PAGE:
What Should MLK Day be About?


Hannah Grimm

Martin Luther King Jr. defied the odds during his time. He had a dream for all the African Americans around the world for there to be a time when there was no racism. He was the chief spokesperson for nonviolent activism during the Civil Rights Movement. King was assassinated in 1968, and the campaign for a federal holiday began. President Ronald Reagan signed the holiday into law in 1983. Every third Monday of January is now recognized as Martin Luther King Jr Day, a date that is near his birthday, January 15, 1929.

MLK Day is only observed by a few workplaces and schools. In 2007 it was reported that 33% of workplaces gave their employees the day off. Additionally, many schools and places of higher education are closed for classes; others remain open but may hold seminars or celebrations of King’s message. The observance of MLK Day has led to some colleges and universities to extending their Christmas break to include the day as part of the break.

Monday, January 21, 2019, marks America’s 34th celebration of Martin Luther King, Jr., Day.

However many schools remain open and do not talk about the importance of King during his time and what his impact has had on the world today. People today don’t see and can’t see how different things are from what they were because they never experienced anything other than now. Schools also don’t spend the time to talk about that time era and the changes that came out of it other than when it comes up in U.S. History curriculum.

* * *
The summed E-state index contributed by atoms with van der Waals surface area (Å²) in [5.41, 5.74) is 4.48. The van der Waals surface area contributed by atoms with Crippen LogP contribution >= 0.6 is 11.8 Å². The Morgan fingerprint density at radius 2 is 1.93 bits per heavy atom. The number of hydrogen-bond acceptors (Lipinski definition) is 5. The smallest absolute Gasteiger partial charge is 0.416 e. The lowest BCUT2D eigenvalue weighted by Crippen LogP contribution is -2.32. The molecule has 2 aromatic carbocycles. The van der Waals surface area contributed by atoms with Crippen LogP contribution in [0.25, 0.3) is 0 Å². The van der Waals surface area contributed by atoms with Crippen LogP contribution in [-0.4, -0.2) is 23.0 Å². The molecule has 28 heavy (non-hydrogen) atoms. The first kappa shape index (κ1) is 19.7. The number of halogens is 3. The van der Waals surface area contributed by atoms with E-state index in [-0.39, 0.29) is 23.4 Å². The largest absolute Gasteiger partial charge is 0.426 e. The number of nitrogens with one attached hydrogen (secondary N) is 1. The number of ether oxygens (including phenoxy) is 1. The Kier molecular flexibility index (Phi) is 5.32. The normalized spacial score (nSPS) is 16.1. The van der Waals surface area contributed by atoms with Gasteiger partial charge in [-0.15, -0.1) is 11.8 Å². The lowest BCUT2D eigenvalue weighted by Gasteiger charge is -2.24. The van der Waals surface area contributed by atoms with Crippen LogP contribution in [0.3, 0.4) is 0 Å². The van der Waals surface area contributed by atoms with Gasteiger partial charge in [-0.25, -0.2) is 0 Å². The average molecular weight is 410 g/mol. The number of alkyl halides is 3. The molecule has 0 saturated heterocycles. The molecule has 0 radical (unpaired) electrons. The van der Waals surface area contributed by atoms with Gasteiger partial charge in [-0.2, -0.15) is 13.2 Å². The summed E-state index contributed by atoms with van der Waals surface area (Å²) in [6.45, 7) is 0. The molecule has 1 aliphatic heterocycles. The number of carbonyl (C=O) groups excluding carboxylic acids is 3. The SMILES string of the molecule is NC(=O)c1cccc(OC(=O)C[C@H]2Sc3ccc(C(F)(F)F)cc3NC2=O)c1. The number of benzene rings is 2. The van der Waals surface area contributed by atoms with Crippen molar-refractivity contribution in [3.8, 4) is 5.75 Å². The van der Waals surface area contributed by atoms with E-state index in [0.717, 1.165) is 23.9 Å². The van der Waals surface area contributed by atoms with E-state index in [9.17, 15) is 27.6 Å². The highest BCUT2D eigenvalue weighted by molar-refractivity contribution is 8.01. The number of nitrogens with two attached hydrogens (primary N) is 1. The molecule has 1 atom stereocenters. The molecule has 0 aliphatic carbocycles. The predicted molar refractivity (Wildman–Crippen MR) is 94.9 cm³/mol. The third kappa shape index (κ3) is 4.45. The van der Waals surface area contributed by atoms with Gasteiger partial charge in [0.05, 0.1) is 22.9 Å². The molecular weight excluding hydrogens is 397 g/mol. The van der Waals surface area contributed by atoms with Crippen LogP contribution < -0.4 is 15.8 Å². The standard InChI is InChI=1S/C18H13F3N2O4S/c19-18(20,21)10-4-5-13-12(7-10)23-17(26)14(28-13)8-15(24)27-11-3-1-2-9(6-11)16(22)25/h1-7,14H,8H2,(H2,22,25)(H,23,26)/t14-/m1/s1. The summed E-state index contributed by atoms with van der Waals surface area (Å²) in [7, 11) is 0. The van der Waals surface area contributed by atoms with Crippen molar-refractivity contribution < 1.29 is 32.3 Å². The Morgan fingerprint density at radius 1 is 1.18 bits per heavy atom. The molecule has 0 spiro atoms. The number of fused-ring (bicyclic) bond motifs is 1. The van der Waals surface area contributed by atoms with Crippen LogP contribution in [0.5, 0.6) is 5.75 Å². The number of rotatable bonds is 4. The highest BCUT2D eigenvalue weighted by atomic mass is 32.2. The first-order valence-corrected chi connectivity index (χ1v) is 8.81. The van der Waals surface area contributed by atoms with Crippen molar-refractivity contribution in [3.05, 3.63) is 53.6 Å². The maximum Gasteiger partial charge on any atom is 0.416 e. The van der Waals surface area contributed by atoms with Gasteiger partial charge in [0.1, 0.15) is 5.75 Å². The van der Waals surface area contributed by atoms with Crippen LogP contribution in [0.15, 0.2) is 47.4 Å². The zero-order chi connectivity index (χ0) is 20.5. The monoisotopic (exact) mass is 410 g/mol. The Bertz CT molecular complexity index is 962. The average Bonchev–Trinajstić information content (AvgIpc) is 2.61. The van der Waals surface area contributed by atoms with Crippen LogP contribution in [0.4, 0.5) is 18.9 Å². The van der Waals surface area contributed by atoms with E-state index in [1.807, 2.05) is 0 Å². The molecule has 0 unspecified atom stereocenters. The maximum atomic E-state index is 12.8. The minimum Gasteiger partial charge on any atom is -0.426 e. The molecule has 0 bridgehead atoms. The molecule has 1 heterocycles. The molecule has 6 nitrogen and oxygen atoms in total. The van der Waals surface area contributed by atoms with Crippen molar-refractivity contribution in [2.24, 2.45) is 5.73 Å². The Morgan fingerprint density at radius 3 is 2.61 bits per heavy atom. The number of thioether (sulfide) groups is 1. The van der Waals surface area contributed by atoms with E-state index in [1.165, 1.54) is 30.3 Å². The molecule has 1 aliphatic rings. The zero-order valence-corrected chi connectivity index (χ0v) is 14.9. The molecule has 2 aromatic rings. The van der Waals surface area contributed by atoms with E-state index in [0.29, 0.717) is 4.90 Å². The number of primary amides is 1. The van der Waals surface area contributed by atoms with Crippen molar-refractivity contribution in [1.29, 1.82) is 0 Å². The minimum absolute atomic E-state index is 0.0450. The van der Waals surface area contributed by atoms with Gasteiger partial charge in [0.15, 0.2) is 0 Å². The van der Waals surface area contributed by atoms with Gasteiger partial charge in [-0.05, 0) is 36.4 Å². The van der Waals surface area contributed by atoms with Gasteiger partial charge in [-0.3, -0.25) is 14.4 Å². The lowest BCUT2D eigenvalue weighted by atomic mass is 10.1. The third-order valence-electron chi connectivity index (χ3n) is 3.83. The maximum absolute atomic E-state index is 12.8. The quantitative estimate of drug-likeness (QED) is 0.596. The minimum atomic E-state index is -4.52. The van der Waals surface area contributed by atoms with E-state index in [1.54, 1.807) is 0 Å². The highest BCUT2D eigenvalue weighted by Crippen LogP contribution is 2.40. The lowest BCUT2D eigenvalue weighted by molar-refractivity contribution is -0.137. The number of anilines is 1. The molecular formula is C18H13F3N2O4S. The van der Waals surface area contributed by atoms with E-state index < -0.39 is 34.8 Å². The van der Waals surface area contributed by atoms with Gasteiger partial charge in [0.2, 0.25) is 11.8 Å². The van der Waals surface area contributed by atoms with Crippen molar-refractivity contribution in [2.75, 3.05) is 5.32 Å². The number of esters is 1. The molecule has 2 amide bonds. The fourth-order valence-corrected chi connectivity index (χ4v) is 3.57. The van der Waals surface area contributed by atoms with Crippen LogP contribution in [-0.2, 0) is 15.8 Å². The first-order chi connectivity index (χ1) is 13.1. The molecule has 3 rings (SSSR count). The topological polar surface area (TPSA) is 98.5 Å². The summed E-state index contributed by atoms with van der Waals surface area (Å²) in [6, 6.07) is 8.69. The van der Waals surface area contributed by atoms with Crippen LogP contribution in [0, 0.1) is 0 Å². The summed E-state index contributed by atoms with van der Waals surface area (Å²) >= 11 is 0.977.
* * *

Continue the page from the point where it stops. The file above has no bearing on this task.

I think that schools could still have classes on MLK day if they need it to get hours and days in for the school years. However, we should spend more time talking about how his actions have changed society today. I also think that it would help solve some of the problems that we have in today’s society with racism and break down the barrier of skin color that is still around today.